A Portrait of the Artist as a Young Man is a story about the formation of a person, a bildungsroman. We follow step by step, from childhood to youth, the development of Stephen Dedalus as he grows up in County Kildare, Ireland. His father Simon Dedalus is a moderate. Dante, his aunt, is devoutly Catholic, while Uncle Charles is an Irish nationalist. Stephen sees everything with a child's simplistic view.
Stephen is soon sent into "exile", as his family decides he should study at Clongowes Wood College, a Jesuit school for boys. Here the young Stephen finds it hard to integrate. He doesn't take part in games with the other children. The older boys tease and bully him and treat him as an outsider. He often retreats into his thoughts, trying to sort out who he is. He is misunderstood, and experiences unjust punishment when he is caught not working in class; Father Dolan, the prefect of studies, lashes his hands, even though he had previously been excused by Father Arnall as he had broken his glasses. Stephen bravely goes to the Rector to report Father Dolan's unfair treatment. A kind man, Rector Conmee offers him justice. As Stephen emerges from the rector's office, all the boys cheer for him. He is recognized as a hero but remains isolated from the rest, continuing his self-imposed "exile".
Rejoining his family at Christmas is a happy time for Stephen. He associates this with a train coming out of a tunnel. He hates Clongowes.
Stephen goes on a short trip to Cork with his father. A Corkonian, his father embarrasses him with his long talks, drinking and flirting at the local pubs. The city reminds Stephen's father of his youth. His son cannot understand his feelings and attitude. He feels older and wiser than his father. Nonetheless, he is young and begins to be consumed by his awakening sexuality.
As his family's finances decay, Stephen is sent off to another Jesuit school called Belvedere, in Dublin. Here he interacts more with his peers, but always remains serious. He wins the prize for essays, and the prize money gives him the opportunity to provide for his family and live in a certain luxury, for a short time.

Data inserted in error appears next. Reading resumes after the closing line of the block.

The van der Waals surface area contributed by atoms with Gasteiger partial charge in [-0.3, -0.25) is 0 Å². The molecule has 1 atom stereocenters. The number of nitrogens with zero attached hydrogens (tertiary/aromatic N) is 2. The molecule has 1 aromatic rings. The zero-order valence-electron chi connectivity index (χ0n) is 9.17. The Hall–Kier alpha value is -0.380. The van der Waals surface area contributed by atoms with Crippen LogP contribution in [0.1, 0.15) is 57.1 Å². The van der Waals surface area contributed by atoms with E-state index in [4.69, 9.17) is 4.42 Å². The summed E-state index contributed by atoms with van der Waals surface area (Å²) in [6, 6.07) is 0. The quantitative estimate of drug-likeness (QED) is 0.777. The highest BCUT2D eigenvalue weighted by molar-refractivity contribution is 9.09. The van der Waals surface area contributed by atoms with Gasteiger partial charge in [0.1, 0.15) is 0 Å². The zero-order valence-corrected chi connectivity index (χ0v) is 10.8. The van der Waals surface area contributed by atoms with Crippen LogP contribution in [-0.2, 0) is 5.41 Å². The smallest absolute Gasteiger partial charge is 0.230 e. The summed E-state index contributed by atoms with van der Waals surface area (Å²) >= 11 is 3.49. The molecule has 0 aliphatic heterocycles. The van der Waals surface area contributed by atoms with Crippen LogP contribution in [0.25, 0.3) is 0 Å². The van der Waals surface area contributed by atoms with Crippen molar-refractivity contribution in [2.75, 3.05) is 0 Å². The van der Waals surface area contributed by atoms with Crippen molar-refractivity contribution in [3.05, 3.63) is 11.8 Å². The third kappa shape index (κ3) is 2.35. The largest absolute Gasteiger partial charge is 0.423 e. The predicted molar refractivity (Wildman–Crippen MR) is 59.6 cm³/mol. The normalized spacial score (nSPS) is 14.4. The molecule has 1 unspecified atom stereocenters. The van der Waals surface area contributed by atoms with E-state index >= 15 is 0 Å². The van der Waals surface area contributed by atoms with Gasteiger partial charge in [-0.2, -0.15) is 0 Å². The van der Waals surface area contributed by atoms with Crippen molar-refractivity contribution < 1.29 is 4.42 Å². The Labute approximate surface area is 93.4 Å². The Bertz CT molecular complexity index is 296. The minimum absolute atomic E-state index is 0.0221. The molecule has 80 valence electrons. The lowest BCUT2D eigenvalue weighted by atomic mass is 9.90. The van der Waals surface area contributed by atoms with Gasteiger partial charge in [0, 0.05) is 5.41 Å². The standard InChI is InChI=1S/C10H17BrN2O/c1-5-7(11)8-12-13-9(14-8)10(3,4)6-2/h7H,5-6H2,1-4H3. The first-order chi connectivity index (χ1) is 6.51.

It is during this period of personal unrest that he discovers Dublin's brothel quarter and becomes involved with prostitutes. These encounters, which clash with his deeply-held Catholic faith, make him feel guilty and moody. He is still haunted by his first relationship with a girl named Eileen, with whom he experienced a pure, platonic love.
Stephen constantly struggles to determine his identity within his complex mind. The development of Stephen's consciousness in A Portrait of the Artist as a Young Man is particularly interesting because, insofar as Stephen is a portrait of Joyce himself, his story gives us insight into the development of a literary genius. Stephen's experiences hint at the influences that transformed Joyce himself into the great writer he is considered today.
As school days pass he remains alienated from his family. Despite his religious beliefs, he realizes that lust is taking hold of him as he struggles with worldly pleasures and sin. Stephen searches for an escape from the discord and incompetence around as well as the tumult within him. He is filled with regret as he reflects on his many sins of the flesh. It is the moment when he hears a priest, Father Arnall, speak of hell. The description of hell terrifies him, and he searches for a chapel where he can confess his wrongs. On his way home his spirits lift as he resolves to discipline himself.
Filled with joy he follows every act of devotion to God, determined not to fall again. However, after a short time his allegiance to the Catholic faith begins to fade.
Stephen pursues his studies at university. Here he becomes socially disengaged. He retreats further into himself, writing and studying literature. Finally, Stephen comes to the conclusion that he must refuse the ideologies around him. He asks his father's blessing and continues on the path he has chosen for himself – leaving Ireland to become an artist.